Kern says he wants Breitling to be “the leader of neo-luxury”, a concept based on being “not exclusive, but inclusive; casual; and sustainable”. The company now has 160 boutiques around the world, with plans for 40 more this year. These offer facilities such as pool tables, bars and trendy furnishings, designed to reduce the sense of intimidation some new customers might have at the door of a luxury store.
Changes to Breitling’s image have been accompanied by a collection overhaul. The company was once famous for its pilot’s watches, but Kern has introduced what he calls an “air, land and sea” approach. He describes most of his lines as being “retro style”. Some are reinventions of mid-century products, such as the Premier and Top Time lines, while he has also reworked the popular Chronomat line, originally from 1984. This year’s big launch, announced in Zurich earlier this week, is a revamp of the Navitimer, a distinctive line of pilot’s watches created in 1952.
Kern has also targeted female consumers with smaller, sometimes pastel-shaded designs, and says the company now sells 12 per cent of its watches to women — up from almost zero five years ago. He says he is aiming to grow this to 30 per cent within three years.
During the pandemic, he proved himself one of the more active watch industry bosses, launching a series of webcasts called Breitling Summits. These had high production values and cast Kern as the star, hosting interviews with Theron and introducing the new recycled packaging concept alongside the Swiss explorer and clean technology pioneer Bertrand Piccard.
Kern has since claimed these webcasts attracted “millions” of viewers, justifying his decision to take Breitling out of the annual trade show cycle. Unlike Rolex or Tag Heuer, Breitling is not at Watches and Wonders in Geneva this week.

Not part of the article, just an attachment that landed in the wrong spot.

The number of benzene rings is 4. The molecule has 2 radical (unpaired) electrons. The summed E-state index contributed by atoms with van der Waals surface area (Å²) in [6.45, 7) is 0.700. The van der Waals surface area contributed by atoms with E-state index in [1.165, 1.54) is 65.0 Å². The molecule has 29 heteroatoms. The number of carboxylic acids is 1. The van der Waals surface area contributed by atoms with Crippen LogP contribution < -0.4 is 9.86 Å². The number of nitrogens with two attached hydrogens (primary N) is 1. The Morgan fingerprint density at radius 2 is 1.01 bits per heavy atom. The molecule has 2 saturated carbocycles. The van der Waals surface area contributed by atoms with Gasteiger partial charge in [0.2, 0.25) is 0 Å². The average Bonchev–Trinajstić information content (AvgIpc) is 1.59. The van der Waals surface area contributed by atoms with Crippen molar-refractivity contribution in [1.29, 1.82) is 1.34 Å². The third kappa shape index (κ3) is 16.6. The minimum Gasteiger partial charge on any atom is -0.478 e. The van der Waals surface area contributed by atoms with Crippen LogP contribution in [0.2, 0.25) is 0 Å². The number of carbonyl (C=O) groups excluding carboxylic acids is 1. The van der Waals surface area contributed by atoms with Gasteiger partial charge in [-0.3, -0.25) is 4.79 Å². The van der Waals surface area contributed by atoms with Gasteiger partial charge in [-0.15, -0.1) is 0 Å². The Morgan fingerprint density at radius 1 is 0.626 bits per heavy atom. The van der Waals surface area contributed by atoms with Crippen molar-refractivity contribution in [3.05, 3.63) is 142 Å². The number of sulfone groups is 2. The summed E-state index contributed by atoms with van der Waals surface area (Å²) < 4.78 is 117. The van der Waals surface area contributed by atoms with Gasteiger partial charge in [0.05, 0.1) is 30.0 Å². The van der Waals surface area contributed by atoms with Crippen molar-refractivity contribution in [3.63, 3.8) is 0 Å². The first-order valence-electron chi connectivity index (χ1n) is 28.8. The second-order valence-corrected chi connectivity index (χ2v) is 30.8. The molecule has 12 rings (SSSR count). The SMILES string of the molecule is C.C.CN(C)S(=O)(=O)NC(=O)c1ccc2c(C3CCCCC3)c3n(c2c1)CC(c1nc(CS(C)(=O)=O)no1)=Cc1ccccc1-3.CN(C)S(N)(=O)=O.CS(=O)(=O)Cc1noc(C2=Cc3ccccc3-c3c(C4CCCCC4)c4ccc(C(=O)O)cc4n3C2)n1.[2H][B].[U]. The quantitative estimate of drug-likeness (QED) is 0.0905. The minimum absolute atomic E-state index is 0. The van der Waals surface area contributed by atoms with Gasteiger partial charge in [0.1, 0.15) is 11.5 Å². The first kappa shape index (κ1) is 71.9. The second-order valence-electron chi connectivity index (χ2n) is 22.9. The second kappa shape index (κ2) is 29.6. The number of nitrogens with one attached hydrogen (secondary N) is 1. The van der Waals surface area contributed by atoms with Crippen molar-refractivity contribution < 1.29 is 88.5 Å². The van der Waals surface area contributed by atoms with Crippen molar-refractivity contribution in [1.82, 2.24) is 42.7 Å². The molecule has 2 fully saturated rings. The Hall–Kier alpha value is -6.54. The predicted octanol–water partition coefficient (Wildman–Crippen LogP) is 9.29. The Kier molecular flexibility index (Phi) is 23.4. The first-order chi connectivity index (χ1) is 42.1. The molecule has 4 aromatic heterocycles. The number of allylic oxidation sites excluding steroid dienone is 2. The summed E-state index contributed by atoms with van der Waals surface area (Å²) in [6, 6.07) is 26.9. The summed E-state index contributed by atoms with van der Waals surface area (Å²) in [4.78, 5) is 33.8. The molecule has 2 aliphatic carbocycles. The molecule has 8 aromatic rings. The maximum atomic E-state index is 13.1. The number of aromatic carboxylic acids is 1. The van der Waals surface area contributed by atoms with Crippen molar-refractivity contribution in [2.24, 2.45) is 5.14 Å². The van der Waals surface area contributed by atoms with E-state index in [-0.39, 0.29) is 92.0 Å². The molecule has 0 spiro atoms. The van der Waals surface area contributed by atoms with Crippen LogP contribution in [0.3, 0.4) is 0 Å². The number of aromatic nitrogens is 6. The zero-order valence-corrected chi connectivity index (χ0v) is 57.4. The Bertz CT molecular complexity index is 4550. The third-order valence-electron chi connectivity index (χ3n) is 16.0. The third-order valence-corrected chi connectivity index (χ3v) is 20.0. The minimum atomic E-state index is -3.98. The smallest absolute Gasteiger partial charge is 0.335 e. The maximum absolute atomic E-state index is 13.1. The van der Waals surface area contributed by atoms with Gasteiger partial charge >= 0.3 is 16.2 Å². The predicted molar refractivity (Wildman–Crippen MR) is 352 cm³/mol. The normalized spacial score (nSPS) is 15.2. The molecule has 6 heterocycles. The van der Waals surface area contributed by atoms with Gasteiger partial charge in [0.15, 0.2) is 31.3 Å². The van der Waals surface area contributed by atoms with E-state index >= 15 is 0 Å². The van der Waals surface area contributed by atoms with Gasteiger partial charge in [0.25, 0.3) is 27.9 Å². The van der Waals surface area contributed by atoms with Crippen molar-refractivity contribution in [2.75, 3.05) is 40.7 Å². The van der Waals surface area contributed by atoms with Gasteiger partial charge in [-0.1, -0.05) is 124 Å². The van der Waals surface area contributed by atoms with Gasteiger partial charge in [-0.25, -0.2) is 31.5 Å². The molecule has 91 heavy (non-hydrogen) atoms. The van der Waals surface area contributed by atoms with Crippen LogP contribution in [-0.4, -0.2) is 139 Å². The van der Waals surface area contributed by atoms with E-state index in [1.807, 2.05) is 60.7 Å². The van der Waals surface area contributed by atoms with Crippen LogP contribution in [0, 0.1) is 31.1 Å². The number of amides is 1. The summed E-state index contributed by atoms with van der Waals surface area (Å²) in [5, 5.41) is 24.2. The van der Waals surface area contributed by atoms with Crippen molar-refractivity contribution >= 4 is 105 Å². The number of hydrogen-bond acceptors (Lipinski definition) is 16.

Breitling’s growth has attracted further investment. In 2018, CVC bought the remaining 20 per cent from former owner Théodore Schneider, and, in October last year, the independent investment firm Partners Group took a 25 per cent stake. No financial details were disclosed at the time, but it was reported that the deal gave Breitling a valuation of $3.3bn.
“Partners Group are no mugs,” says Jon Cox, an analyst at Kepler Cheuvreux. “Kern gets what younger watch buyers in that price point are interested in — style, style, style. And the nod to environmentalism also goes down well.”
Kern may have invested heavily in boutiques, but he continues to develop Breitling’s third-party retailer network, as well. Brian Duffy, chief executive of Watches of Switzerland Group, which operates 10 Breitling boutiques in the UK and US, says Kern’s repositioning of the brand has been good for his business. “Group sales of Breitling watches are up 212 per cent over the past five years,” he notes.
“Georges has great vision and huge energy,” adds Duffy. “And he’s much more comfortable using his skills in a brand situation than he is managing a portfolio — he’s less a corporate guy and more a make-it-happen guy.”
As if to make the point, Kern posted a video last month on LinkedIn from an antiwar march where he was demonstrating against Russia’s invasion of Ukraine.
Asked about his plans and whether CVC intends to sell the business, Kern is non-committal. “I don’t know whether there will be an IPO,” he says.
But analysts expect one. “I would not rule out an IPO at some point in the future,” says Cox, “although [for investors] only having one brand may be more of risk than being part of a larger portfolio, in terms of investment profile.”
Kern expects his business to continue growing. “Luxury will become more and more popular and there will be hundreds of millions of people able to buy luxury,” he says. But not everyone will profit, he adds.
“Because of globalisation, people are all buying the same things. There will be six or seven [watch] brands making 80 per cent of the turnover.”
Looking back on his move in 2017, Kern says he has only one regret. “I should have done it earlier,” he says. And his ambitions are undiminished. “When you do stuff, you want to have fun, intellectual satisfaction — and you want to win,” he says.